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Rich Chinese buyers are back.

Across China and in some of their familiar hunting grounds in Asia, wealthy buyers are snapping up luxury housing, in many cases to guard their wealth against anticipated inflation and a weakening yuan. The rush to add real estate has led to a jump in upmarket housing prices in China, while offering some support for Asian property markets hit hard by the pandemic.

“It’s been flat-out,” said Monika Tu, founder of Black Diamondz, an Australian company that caters to Chinese buyers of luxury real estate.

Since March, Tu has sold A$85 million (US$55 million) of prime property, with about half the sales to Chinese clients who were in Australia when the pandemic hit. That’s a 25% jump from earlier in the year. The homes, priced between A$7.25 million and A$19.5 million, are all in Sydney’s well-heeled, ocean-front suburbs such as Point Piper.

A gradual easing of virus restrictions is making it easier for wealthy Chinese to view properties and complete purchases in nearby Asian hot spots like Shanghai, Seoul and Sydney. In another favorite Singapore, virtual tours and photos have been enough to seal multi-million dollar deals, pointing to how transactions are evolving. That’s in contrast to London and New York where real estate remains sluggish amid lockdowns.

Chinese buyer inquiries for South Korean property increased 180% in the first quarter compared with the fourth quarter of 2019, while inquiries on New Zealand homes jumped 75%, according to data from Juwai Iqi, a real estate firm. Searches dropped 32% in the UK and 18% in the US.

Foreigners can only buy new homes in Australia, though the very rich can get around these restrictions by applying for “significant investor” visas, which give them an easy path to residency, allowing them to buy existing real estate as well.

The high-end demand is bolstering prices in China and tempering declines in other markets. Prices for top-end homes in the four biggest Chinese cities rose 1% in April, led by the biggest jump in two years in the tech hub of Shenzhen.

Even in Singapore, where a partial lockdown remains in place, activity is picking up via online platforms. Three Chinese clients bought six apartments worth a combined S$20 million (US$11 million) at Marina One Residences this month without any virtual tours, said Clarence Foo, a property agent with APAC Realty Ltd.’s unit ERA. One investor spent about S$12 million on three separate three-bedroom units in the same development, a five-minute walk to the iconic Marina Bay Sands hotel and casino.

“Some buyers may want to divert their funds to other countries as the yuan may be devalued further to combat the weakening of their economy,” said Christine Sun, the head of research and consultancy at OrangeTee & Tie Pte in Singapore.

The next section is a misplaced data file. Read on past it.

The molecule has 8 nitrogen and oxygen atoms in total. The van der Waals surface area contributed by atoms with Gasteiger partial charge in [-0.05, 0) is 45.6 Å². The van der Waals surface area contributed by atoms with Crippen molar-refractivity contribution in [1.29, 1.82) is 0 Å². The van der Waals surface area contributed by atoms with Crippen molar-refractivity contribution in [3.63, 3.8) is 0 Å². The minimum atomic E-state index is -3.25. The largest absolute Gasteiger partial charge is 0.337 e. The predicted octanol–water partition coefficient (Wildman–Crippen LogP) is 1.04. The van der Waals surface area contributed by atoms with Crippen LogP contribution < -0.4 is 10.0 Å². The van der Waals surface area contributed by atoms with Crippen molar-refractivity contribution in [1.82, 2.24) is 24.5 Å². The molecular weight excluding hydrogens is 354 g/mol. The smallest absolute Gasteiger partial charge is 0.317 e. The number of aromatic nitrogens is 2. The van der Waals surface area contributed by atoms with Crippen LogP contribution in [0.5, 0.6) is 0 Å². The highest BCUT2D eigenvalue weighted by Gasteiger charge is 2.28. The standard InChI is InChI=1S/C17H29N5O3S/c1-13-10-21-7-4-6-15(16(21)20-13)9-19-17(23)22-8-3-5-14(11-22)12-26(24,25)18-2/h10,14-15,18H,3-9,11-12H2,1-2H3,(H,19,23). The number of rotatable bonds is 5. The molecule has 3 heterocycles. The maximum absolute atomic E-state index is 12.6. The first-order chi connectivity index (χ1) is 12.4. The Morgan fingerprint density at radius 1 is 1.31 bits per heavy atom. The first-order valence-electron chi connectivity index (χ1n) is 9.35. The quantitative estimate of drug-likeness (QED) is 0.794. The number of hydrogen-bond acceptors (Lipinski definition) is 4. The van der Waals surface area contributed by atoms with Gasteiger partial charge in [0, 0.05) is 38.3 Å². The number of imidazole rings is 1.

Hong Kong Slump
Hong Kong used to be a favored destination due to its proximity to mainland China and fewer market restrictions. But the pro-democracy protests have prompted many rich Chinese to turn to Singapore as an alternative, undeterred by the higher taxes. Hong Kong luxury home prices dropped 4.5% in the first quarter, double the decline in Singapore. The new security proposal from Beijing last week has led to more concerns about capital flight, sparking a sell off in Hong Kong stocks and the dollar Friday.

“They view Singapore’s property market as a safe haven because of its stability. It’s a more regulated market compared to say Hong Kong,” ERA’s Foo said.

Outside Asia’s major financial centers, inquiries are also rising. Malaysian real estate agent Zulkhairi Anwar, who specializes in luxury properties at Azmi & Co, conducted viewings this month with two Chinese nationals looking at apartments and bungalows in the US$2 million to US$5 million range in the capital Kuala Lumpur.

The potential Chinese buyers, who stayed in Malaysia when countries started to close their borders, began viewing properties after Malaysia eased restrictions, said Zulkhairi. He’s confident the spark of interest will last.

Cheaper Than Singapore
“I don’t think the pandemic would deter the Chinese from coming back,” Zulkhairi said. “Malaysia appeals to them because there’s a substantial local Chinese population here, making it easier for them to integrate, and our luxury properties are still cheaper than the likes of Singapore.”

Affluent Chinese buyers are also starting to shop at home, where lockdowns began gradually lifting two months ago.

Homes priced at about 20 million yuan (US$2.8 million) in the country’s biggest cities have emerged as among the most popular since April, when authorities started to ease credit to help revive the economy, according to China Real Estate Information Corp.

In Shenzhen, developers sold a record number of luxury residences last month, according to Landz Realtor, which tracks high-end sales. BayHouse, a project in the free-trade zone of Qianhai, sold its 135 units for at least US$3 million each. Demand flared up so quickly that an initial promotion with a free opt-out clause was dropped.

Shanghai Deals
In Shanghai, demand exceeded supply by fivefold for US$2.4 million apartments at the Oriental Garden project south of the Bund waterfront promenade. Green Residence, in an upscale ex-pat community, sold out within a day even though buyers were only allowed to view mock-up houses online.

“These buyers are adding haven assets through real estate as the economy slows and inflation rises,” said Yang Kewei, a research director at the China real estate agency. “They either think that property is the best hedge against inflation in China, or assume that authorities will eventually loosen property curbs to prop up the economy.”

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